Saturday, September 11, 2021



1993. A terrified doctor at Simion Research Hospital fears for the safety of her staff, several of whom are murdered in a gruesome fashion by one of their special patients who can manipulate electricity. When the assailant is finally subdued, she announces that it’s time to get rid of the cancer. Almost three decades later, a pregnant Madison Lake (Annabelle Wallis) comes home to her abusive husband who has a knack for knocking her head against the wall. Later that night, the couple is attacked by a shadow, leaving him dead and her with a third miscarriage. To the rescue is her sister Sydney (Maddie Hasson) who sympathizes with her sister’s circumstances but is shaken by the revelation that they are not biological siblings. Soon Madison starts seeing visions of murders so vivid she feels as though she was witnessing them firsthand at the crime scene. This leads to an unlikely team-up with Detective Kekoa Shaw (George Young) who suddenly has a serial killer to catch.

This was supposed to be getting three instead of four clovers because of that twist ending that makes you go dafuq-did-I-just-watch? But come on, guys. James Wan. The guy has reinvigorated the genre since he helmed The Conjuring, and to be fair, Malignant starts off with a lot of promise and the familiar jump scares that made us love the guy. Add the air of mystery and intrigue and you are sure to get hooked just to find out what this is all about. And then the third act slaps you in the face, so hard you might as well grow a parasitic twin at the back of your head who wants to go on a killing spree.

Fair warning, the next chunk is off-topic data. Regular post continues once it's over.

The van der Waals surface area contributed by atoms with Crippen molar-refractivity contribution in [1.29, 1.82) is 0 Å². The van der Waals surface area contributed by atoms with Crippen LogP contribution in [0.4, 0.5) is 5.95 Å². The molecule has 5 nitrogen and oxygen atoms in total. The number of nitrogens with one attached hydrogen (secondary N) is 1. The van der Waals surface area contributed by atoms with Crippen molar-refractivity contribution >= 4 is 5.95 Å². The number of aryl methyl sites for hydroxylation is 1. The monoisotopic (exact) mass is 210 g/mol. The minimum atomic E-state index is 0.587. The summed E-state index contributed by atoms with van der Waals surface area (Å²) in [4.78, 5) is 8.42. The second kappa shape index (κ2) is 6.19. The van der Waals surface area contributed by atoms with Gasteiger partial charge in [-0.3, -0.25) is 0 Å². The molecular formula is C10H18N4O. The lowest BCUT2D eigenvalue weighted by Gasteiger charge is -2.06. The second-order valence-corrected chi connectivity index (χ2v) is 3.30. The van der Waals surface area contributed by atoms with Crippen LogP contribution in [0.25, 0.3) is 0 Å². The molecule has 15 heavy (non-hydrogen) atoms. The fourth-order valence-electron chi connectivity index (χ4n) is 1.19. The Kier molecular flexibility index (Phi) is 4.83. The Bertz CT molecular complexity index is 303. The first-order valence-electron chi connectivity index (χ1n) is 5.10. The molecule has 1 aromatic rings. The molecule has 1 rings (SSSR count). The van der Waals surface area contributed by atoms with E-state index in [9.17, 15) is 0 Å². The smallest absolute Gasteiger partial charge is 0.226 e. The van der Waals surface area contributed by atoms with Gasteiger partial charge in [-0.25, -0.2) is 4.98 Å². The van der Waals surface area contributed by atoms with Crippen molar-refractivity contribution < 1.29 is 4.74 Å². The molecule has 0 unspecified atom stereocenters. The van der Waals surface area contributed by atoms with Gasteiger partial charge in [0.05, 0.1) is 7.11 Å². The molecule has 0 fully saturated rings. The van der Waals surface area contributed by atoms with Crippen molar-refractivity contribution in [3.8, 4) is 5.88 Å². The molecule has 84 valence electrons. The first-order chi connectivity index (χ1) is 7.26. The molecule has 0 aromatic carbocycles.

Part of what makes the first two acts engrossing is the fact that you don’t know what you are dealing with. The opening sequence hints that there is a creature of some sort that will definitely play the antagonist role. But what is the nature of this monster? Extra-terrestrial? Supernatural? Freaky government experiment gone bad? Schizophrenic psycho killer? It just keeps you guessing, and the specific horror plot devices used make sure to drop ambiguous clues all over the place until the twist is finally revealed.

The twist is not that satisfying and leaves more questions than answers. The psychic and paranormal angles are left unexplained. So what, does the antagonist have superpowers? The writers can get away with the telepathic link quite easily thanks to the same twist, but it cannot fully shed some light on all the paranormal stuff going on as well as that curious subplot about being able to control electricity. And that’s how it feels watching Malignant, ladies and gentlemen. 70 minutes of a thrilling roller coaster ride and another 35 of vomiting and trying to figure out what just hit you, in a not so very good kind of way.

For what it’s worth, the cast still deserves some kudos for committing to their characters. Wallis as the troubled Madison trying to piece together the puzzle of her past is convincing and you just love it when she lets out that signature shriek of horror and disbelief of hers. Hasson and Young provide strong support, the latter particularly shining in the action and chase scenes. Final verdict? Stream it on HBO Max. Even though we love James Wan, Malignant is a good thriller but not the kind you would risk getting COVID for to see in theaters.

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